Get the look

Retro meets new

OT ’s pick of the frames rocking the trend for 1970s glamour

Maracaibo

Eyewear designers love to draw on hindsight and are currently taking inspiration from the 1970s for the 2020s. In this year’s key trends, retro meets new. Think oversized lenses, gradient shades and bags of attitude.

Short and sweet

Tarian Parme

A limited-edition steel and acetate frame in dark havana and beige, the Parme by Jeremy Tarian epitomises the 1970s colour palette. This handmade beauty is one of a limited run of 500 frames.

Jeremy Tarian 

Keeping pristine

Etnia Barcelona

The Maracaibo by Etnia Barcelona might have vintage looks, but it benefits from all the mod cons. A triple-layer anti-reflective interior and oleophobic lenses keep the frame looking pristine.

Etnia Barcelona 

Flamboyant mood

Woow Be Cult

Trendy, edgy, big and thin: all adjectives that can all apply to Be Cult by Woow. This flamboyant style is flattering and easy to wear, courtesy of the ultra-thin metal used in frame 1-901_F.

Woow

Image credit: Jeremy Tarian, Etnia, Woow


 

Lizzy’s style notes…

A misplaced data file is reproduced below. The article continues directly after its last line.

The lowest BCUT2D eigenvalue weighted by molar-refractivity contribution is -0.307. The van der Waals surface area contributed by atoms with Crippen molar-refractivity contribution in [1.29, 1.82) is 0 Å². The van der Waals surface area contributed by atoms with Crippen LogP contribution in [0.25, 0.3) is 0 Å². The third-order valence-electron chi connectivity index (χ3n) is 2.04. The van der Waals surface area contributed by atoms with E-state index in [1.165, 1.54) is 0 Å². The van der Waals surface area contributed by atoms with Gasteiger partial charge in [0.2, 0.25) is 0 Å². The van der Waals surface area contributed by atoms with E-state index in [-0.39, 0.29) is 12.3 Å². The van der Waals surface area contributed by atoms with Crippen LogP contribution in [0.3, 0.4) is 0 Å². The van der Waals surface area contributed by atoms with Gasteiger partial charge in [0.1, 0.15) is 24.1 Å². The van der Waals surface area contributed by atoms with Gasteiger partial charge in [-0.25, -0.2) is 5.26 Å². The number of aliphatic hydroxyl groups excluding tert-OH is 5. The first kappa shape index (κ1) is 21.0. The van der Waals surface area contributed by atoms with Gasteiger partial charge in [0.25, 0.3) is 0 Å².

For an 80-year-old female spectacles wearers

Each month, OT columnist, Lizzy Yeowart, considers a classic dispensing scenario. This month an 80-year-old woman is after a new look.

Lizzy says...
“Several factors should be considered when choosing frames for an 80-year-old woman. Skin becomes more delicate with age and often the face becomes thinner. Therefore, comfort, especially on the bridge is paramount.”

Something classic

Stepper

Stepper is renowned for comfortable, lightweight eyewear. The ‘SI-30106 F552’ is universally flattering and the translucent crystal highlights the under-eye area which minimises the appearance of laughter lines.

Stepper Eyewear

Feeling bold

Chantelle

For octogenarians with attitude, this Chantelle frame (‘971’ C2) has a strong yet sophisticated shape. Burgundy is kinder to older skin than black and the Swarovski detail and multi-coloured sides are bold and beautiful.

Dunelm Optical 

Image credit: Stepper Eyewear, Dunelm Optical

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